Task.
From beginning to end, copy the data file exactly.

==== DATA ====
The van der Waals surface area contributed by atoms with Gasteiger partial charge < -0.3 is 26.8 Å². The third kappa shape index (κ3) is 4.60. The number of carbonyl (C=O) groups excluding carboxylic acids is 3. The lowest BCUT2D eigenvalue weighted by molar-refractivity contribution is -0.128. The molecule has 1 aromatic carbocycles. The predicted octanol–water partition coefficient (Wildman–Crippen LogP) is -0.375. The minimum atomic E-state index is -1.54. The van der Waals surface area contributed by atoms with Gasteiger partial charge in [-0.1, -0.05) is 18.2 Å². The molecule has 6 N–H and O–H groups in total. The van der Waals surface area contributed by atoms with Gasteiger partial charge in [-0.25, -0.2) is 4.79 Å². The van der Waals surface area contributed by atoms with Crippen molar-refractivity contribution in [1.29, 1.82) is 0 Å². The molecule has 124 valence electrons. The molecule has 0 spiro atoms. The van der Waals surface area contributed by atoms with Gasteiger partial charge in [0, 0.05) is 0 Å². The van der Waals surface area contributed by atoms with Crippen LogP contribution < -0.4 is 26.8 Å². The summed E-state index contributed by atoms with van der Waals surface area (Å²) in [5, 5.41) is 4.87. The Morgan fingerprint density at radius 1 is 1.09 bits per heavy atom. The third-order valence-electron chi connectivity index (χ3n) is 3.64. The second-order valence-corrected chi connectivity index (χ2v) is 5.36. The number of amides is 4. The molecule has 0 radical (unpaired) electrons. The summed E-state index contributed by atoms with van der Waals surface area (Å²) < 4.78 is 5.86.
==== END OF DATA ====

The van der Waals surface area contributed by atoms with Gasteiger partial charge < -0.3 is 26.8 Å². The third kappa shape index (κ3) is 4.60. The number of carbonyl (C=O) groups excluding carboxylic acids is 3. The lowest BCUT2D eigenvalue weighted by molar-refractivity contribution is -0.128. The molecule has 1 aromatic carbocycles. The predicted octanol–water partition coefficient (Wildman–Crippen LogP) is -0.375. The minimum atomic E-state index is -1.54. The van der Waals surface area contributed by atoms with Gasteiger partial charge in [-0.1, -0.05) is 18.2 Å². The molecule has 6 N–H and O–H groups in total. The van der Waals surface area contributed by atoms with Gasteiger partial charge in [-0.25, -0.2) is 4.79 Å². The van der Waals surface area contributed by atoms with Crippen molar-refractivity contribution in [1.29, 1.82) is 0 Å². The molecule has 124 valence electrons. The molecule has 0 spiro atoms. The van der Waals surface area contributed by atoms with Gasteiger partial charge in [0, 0.05) is 0 Å². The van der Waals surface area contributed by atoms with Crippen LogP contribution < -0.4 is 26.8 Å². The summed E-state index contributed by atoms with van der Waals surface area (Å²) in [5, 5.41) is 4.87. The Morgan fingerprint density at radius 1 is 1.09 bits per heavy atom. The third-order valence-electron chi connectivity index (χ3n) is 3.64. The second-order valence-corrected chi connectivity index (χ2v) is 5.36. The number of amides is 4. The molecule has 0 radical (unpaired) electrons. The summed E-state index contributed by atoms with van der Waals surface area (Å²) < 4.78 is 5.86.